Super User is a question and answer site for computer enthusiasts and power users. It's 100% free, no registration required.

Sign up
Here's how it works:
  1. Anybody can ask a question
  2. Anybody can answer
  3. The best answers are voted up and rise to the top

I messed up the Windows registry. I should be able to restore it to a previous state because Windows keeps a backup in C:\Windows\System32\Config I think. There used to be a tool called Windows Registry Checker Tool (scanreg.exe) that would allow you to not only restore to a previous Windows registry state but also to take backup of the current one, by using one of the two commands below.

scanreg /restore

scanreg /backup

But I am using Windows Vista, and apparently they have removed this from Vista and newer versions of Windows. So how do I do something like this in Windows Vista? Is there an alternative to scanreg.exe? Is there another way to backup and restore Windows registry?

share|improve this question
Please correct me if I'm wrong but it seems that backups of the registry were stored in C:\Windows\System32\Config in old Windows 9x versions. As of Windows XP/Vista it should be stored in C:\System Volume Information as part of the System Restore. – sammyg Jun 19 '13 at 15:38
Does windows boot at all? – cybernard Jun 19 '13 at 17:09
@cybernard Yes, it boots now and it booted then. It belongs to the past now. It was just that some of the services were messed up, mainly the Windows Audio and the Audio Endpoint Builder which refused to start and I could not use sfc /scannow due to a repair pending error. But I have sorted it out by performing a repair install. It took 5 hours to complete but it works now. – sammyg Jun 19 '13 at 17:15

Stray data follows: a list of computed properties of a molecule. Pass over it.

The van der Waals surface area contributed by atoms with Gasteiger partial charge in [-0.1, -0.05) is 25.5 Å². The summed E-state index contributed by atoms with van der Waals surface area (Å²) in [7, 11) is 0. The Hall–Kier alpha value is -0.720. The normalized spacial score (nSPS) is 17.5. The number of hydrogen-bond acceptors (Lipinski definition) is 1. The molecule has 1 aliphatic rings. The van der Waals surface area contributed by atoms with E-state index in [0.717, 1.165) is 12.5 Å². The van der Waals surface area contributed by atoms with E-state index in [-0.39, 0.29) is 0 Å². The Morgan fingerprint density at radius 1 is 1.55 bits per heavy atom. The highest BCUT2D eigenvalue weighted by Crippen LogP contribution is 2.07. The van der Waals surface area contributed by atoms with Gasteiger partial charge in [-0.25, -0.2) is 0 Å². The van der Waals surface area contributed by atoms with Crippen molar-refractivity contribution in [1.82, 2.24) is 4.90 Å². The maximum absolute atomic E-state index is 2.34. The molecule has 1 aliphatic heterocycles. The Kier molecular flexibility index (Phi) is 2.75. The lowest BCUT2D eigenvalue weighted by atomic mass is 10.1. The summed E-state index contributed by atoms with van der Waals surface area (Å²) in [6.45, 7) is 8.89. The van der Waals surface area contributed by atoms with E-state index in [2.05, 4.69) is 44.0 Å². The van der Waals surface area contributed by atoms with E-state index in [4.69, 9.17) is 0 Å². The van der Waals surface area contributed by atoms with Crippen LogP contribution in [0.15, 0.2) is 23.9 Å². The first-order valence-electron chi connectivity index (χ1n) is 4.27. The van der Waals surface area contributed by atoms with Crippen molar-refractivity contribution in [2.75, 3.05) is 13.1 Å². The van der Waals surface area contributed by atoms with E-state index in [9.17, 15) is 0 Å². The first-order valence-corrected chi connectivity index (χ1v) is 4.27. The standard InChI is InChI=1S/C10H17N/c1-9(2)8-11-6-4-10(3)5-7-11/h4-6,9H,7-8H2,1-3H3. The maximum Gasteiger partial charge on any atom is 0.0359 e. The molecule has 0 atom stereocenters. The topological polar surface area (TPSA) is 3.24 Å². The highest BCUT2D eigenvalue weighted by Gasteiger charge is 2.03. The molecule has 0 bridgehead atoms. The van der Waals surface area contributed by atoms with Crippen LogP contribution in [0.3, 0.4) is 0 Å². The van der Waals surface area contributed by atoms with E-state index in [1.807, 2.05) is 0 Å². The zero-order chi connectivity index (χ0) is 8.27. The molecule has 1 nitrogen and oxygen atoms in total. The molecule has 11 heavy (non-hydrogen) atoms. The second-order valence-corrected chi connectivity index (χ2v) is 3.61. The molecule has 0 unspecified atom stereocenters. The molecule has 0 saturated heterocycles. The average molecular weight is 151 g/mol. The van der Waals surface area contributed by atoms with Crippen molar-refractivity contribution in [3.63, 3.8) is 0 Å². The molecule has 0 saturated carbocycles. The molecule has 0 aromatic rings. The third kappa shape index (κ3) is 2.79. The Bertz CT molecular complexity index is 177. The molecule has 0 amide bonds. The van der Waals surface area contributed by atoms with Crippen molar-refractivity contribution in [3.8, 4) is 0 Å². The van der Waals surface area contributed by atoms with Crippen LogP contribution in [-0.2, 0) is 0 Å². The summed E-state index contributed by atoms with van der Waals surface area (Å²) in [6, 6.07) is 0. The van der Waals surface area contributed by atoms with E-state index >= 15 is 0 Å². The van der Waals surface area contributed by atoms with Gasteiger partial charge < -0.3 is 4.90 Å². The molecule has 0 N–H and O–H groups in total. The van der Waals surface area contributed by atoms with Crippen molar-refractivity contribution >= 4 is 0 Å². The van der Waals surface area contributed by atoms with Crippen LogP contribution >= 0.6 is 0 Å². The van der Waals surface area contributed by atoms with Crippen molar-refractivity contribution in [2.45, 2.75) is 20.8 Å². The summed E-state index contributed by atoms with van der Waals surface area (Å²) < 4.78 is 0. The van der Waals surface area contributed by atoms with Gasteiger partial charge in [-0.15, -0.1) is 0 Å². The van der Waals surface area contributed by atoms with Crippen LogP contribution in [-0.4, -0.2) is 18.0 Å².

up vote 1 down vote accepted

There is a way to restore the registry if System Restore is enabled.

If you can boot into Windows you can use System Restore to restore the registry by restoring the system to a restore point before the incident.

If you cannot boot into Windows, you can try booting into Windows safe mode. You can use System Restore from safe mode as well.

If you cannot boot into Windows normal mode nor into safe mode, you can try performing a startup repair, and at the same time restore the system to a restore point before the incident by using WinPE/WinRE.

  1. Boot from the Windows installation media (DVD).
  2. Select Language to install, Time and currency format, and Keyboard or input method.
  3. Click Next.
  4. Click Repair your computer.
  5. If the System Recovery Options dialog shows up, allow it to scan for Windows installations and follow the instructions shown on screen. It should give you the option to restore the system from a restore point.
  6. If you are not prompted to restore from a restore point, or if no startup errors are found you should see the main System Recovery Options screen.
  7. Click on System Restore and follow the instructions to restore from a restore point before the incident.

If you want to restore only the Windows registry you will have to do it manually. System Restore stores its Restore Points (RP) in a folder called _Restore{#} where # represents a Hex number. It is located in C:\System Volume Information. You will have to take ownership of this folder and all of its subfolders. Each restore point has its own folder of the format RP### where the ### stands for a 3-digit number.